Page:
Stewart and McDaniels started alongside sophomore point guard Elijah Hardy and juniors Nahziah Carter and Hameir Wright. The Huskies held Western Washington to 30 percent shooting from the field, including 24 percent in the first half. The Vikings shot 37.5 percent from beyond the arc, but made 50 percent (8-of-16) of their threes in the second half.
“We turned it up,” said Jamal Bey, who finished with a team-high 20 points off the bench. “We kept it out the middle for the most part but we gave up a lot of threes that we don’t normally give up.”
For Hopkins, that second half is where the game started to come apart. The turnovers were good — UW forced 21, including 13 steals — but he wanted more from his defense. Last year, he said, the Huskies prided themselves on guarding the 3-point line and shutting down the opponent’s best player.
But Western Washington had success behind the arc in the second half, and Trevor Jasinsky shot 5-of-10 from three and finished with 19 points. UW only outscored the Vikings by one point, 41-40, after the break. Maybe it’s nit-picking a 24-point win. But Hopkins is going to nitpick.
“They were able to make a couple (threes) late in the clock,” Hopkins said. “We have to clean that up. That can’t happen anymore. In second half, they did a great job moving the ball to get shots and they made them.
“I was unhappy with the eight 3-pointers in the second half. To me, I was a little frustrated with the defensive part because that’s what we have to be able to great at. We have the potential to be great at that. We got to clean that up.”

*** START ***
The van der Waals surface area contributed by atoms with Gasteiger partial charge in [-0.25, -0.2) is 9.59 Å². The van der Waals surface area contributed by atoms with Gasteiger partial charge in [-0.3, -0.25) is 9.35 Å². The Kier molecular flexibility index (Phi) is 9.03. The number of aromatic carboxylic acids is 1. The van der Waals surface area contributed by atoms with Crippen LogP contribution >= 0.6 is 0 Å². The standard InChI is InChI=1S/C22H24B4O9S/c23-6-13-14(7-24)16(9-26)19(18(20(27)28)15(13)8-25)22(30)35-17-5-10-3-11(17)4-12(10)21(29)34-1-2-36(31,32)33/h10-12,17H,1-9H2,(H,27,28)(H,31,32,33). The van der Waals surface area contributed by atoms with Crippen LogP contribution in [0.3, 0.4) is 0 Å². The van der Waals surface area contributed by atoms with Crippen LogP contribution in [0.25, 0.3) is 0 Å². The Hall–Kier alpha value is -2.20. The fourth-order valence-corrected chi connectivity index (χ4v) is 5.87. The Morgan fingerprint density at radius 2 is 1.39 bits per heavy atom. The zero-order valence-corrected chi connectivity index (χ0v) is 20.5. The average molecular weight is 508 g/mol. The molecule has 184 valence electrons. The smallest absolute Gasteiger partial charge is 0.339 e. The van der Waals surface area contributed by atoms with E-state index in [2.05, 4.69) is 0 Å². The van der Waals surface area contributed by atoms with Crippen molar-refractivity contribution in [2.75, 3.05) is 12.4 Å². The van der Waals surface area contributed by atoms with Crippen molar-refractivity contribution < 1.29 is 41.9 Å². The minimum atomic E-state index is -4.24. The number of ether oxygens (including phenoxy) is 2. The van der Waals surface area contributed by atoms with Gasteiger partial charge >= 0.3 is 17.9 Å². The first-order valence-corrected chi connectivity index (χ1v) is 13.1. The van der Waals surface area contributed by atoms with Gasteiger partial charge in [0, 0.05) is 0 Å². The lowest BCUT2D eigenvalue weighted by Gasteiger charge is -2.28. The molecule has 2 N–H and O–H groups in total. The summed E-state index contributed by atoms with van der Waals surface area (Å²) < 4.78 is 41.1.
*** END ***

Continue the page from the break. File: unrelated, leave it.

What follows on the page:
That potential is obvious just from a glance at UW’s roster. The Huskies have eight players 6-foot-9 or taller. Often, four of them were on the floor at the same time against Western Washington. That length, particularly in Hopkins’ two-three zone, will be a nightmare for most opposing teams. It’s often a nightmare for UW in practice.
“It’s kind of scary, really,” McDaniels said. “Even practicing against it, you got to think twice before you do stuff because their arms are so long.”
The Huskies looked dynamic offensively, too. Along with McDaniels, Stewart and Bey, Carter also reached double figures with 11 points. UW shot 52.4 percent from the field, including 6-of-18 from beyond the arc. Bey shot 5-of-7 from the field and 3-of-5 from the 3-point line. The Huskies took every opportunity to get out in transition, with the 6-foot-9 Stewart often trailing behind to finish the fastbreak with a thunderous dunk.
“I think it’s really hard when there’s so many people that can do so many different things,” Bey said. “If they double that person, like Jaden, then me or Naz or Isaiah or whoever is open, it’s like playing H-O-R-S-E.”
But the road is about to get a lot tougher for the Huskies. If Thursday was a tune-up, the first real test will come against Baylor next week.
“We had a lot more experience last year, obviously, with all the seniors,” Bey said. “But we have enough players that knew what we doing last year just to help the young guys. They are more than good enough to play at this level.”